Did the FBI Use Entrapment To Nab Those Michigan Governor Kidnap Plotters?

Faye Higbee

A group of about 12 “confidential informants” assisted the FBI with the arrests of 13 men who allegedly planned to kidnap and try Michigan Governor Whitmer. But in a comprehensive Buzzfeed article, the question was raised: did the FBI use entrapment to nab them? They have all claimed they were “set up,” which is standard for most criminals. But in this case, it might actually be true.

An examination of the case by BuzzFeed News also reveals that some of those informants, acting under the direction of the FBI, played a far larger role than has previously been reported. Working in secret, they did more than just passively observe and report on the actions of the suspects. Instead, they had a hand in nearly every aspect of the alleged plot, starting with its inception. The extent of their involvement raises questions as to whether there would have even been a conspiracy without them.

A longtime government informant from Wisconsin, for example, helped organize a series of meetings around the country where many of the alleged plotters first met one another and the earliest notions of a plan took root, some of those people say. The Wisconsin informant even paid for some hotel rooms and food as an incentive to get people to come.

The Iraq War vet, for his part, became so deeply enmeshed in a Michigan militant group that he rose to become its second-in-command, encouraging members to collaborate with other potential suspects and paying for their transportation to meetings. He prodded the alleged mastermind of the kidnapping plot to advance his plan, then baited the trap that led to the arrest.

This account is based on an analysis of court filings, transcripts, exhibits, audio recordings, and other documents, as well as interviews with more than two dozen people with direct knowledge of the case, including several who were present at meetings and training sessions where prosecutors say the plot was hatched. All but one of the 14 original defendants have pleaded not guilty, and they vigorously deny that they were involved in a conspiracy to kidnap anyone.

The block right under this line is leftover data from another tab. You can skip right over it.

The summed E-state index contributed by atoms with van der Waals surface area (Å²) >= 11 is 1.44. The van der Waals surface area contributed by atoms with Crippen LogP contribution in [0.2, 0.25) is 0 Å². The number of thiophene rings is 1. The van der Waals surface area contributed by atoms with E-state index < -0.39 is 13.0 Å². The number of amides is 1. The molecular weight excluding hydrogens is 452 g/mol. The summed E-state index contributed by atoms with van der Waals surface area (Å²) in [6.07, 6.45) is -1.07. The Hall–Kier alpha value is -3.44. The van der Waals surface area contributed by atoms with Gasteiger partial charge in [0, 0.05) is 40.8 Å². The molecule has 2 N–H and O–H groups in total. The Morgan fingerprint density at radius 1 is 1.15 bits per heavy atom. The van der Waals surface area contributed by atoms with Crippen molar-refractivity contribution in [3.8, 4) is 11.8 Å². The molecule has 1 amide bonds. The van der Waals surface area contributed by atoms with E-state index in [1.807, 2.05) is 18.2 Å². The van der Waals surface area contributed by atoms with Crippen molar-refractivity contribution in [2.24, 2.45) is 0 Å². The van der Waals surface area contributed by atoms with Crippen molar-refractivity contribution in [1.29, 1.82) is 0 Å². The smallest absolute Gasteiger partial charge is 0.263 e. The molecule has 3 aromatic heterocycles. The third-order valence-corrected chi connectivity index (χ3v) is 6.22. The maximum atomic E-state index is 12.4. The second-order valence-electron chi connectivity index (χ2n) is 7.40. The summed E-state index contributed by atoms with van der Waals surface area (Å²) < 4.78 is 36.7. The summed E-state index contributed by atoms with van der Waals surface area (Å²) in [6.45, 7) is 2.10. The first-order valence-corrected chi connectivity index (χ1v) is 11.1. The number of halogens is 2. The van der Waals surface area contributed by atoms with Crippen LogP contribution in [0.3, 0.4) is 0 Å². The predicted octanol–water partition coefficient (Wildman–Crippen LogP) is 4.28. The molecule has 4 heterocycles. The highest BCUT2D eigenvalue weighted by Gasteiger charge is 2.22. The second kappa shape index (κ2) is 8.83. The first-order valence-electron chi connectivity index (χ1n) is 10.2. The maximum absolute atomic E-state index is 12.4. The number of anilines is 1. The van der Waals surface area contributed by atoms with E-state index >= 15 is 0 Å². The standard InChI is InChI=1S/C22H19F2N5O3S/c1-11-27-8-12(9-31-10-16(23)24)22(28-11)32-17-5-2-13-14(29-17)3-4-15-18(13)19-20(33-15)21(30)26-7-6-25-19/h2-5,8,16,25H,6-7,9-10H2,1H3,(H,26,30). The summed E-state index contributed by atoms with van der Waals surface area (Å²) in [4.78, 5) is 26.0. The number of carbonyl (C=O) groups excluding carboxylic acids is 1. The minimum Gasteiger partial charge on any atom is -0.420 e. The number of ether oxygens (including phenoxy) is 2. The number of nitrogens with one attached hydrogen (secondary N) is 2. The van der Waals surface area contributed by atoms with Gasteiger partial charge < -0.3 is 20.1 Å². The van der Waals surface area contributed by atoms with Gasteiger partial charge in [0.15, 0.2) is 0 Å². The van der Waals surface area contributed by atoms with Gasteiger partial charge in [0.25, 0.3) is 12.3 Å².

At least one of the defendants says that the FBI assembled the players, encouraged the group’s anti-government feelings, and gave the members military-style training. Other defendants intend to file similar motions. One attorney produced FBI texts to the Iraq War Veteran, telling him to draw specific people into the conspiracy. That could be considered entrapment. The court will have to decide.

The wearing of wires and use of Confidential Informants (CHS- confidential human sources) is standard in criminal cases. The difference comes from actually causing a conspiracy instead of just listening and/or reporting one. One of the Prosecutors was recently reassigned after allegations that he withheld evidence in an unrelated case. An FBI agent involved in this case, Richard Trask, was charged with assault with intent to commit bodily harm in another unrelated case. It is a definite swamp.

Did the FBI target this group because of their right-leaning views and did they use entrapment to do it? Or is the group just trying to get out from under the serious charges? But there have been concerns over FBI tactics before, so it will be up to the court to decide if this was a legitimate conspiracy or not.


Featured photo: screenshot from original report

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